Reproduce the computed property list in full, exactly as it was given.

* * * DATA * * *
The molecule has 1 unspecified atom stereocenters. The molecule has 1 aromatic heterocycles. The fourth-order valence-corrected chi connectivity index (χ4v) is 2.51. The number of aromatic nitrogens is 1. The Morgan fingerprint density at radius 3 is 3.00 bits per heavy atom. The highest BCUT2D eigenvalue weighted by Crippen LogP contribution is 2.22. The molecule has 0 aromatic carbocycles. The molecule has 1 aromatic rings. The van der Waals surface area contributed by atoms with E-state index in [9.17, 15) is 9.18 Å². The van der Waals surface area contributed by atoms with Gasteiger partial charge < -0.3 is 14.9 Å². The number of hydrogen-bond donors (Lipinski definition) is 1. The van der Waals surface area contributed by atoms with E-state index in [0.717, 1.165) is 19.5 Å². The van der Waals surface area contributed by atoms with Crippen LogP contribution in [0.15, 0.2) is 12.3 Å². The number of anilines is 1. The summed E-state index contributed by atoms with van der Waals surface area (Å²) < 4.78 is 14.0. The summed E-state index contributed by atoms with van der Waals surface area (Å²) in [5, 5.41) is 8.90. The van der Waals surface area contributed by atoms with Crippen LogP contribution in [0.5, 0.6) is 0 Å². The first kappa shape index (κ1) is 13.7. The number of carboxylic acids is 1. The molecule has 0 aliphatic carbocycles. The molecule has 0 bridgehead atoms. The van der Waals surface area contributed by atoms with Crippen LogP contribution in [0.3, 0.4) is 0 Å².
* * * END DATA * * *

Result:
The molecule has 1 unspecified atom stereocenters. The molecule has 1 aromatic heterocycles. The fourth-order valence-corrected chi connectivity index (χ4v) is 2.51. The number of aromatic nitrogens is 1. The Morgan fingerprint density at radius 3 is 3.00 bits per heavy atom. The highest BCUT2D eigenvalue weighted by Crippen LogP contribution is 2.22. The molecule has 0 aromatic carbocycles. The molecule has 1 aromatic rings. The van der Waals surface area contributed by atoms with E-state index in [9.17, 15) is 9.18 Å². The van der Waals surface area contributed by atoms with Gasteiger partial charge < -0.3 is 14.9 Å². The number of hydrogen-bond donors (Lipinski definition) is 1. The van der Waals surface area contributed by atoms with E-state index in [0.717, 1.165) is 19.5 Å². The van der Waals surface area contributed by atoms with Crippen LogP contribution in [0.15, 0.2) is 12.3 Å². The number of anilines is 1. The summed E-state index contributed by atoms with van der Waals surface area (Å²) < 4.78 is 14.0. The summed E-state index contributed by atoms with van der Waals surface area (Å²) in [5, 5.41) is 8.90. The van der Waals surface area contributed by atoms with Crippen LogP contribution in [0.5, 0.6) is 0 Å². The first kappa shape index (κ1) is 13.7. The number of carboxylic acids is 1. The molecule has 0 aliphatic carbocycles. The molecule has 0 bridgehead atoms. The van der Waals surface area contributed by atoms with Crippen LogP contribution in [0.3, 0.4) is 0 Å².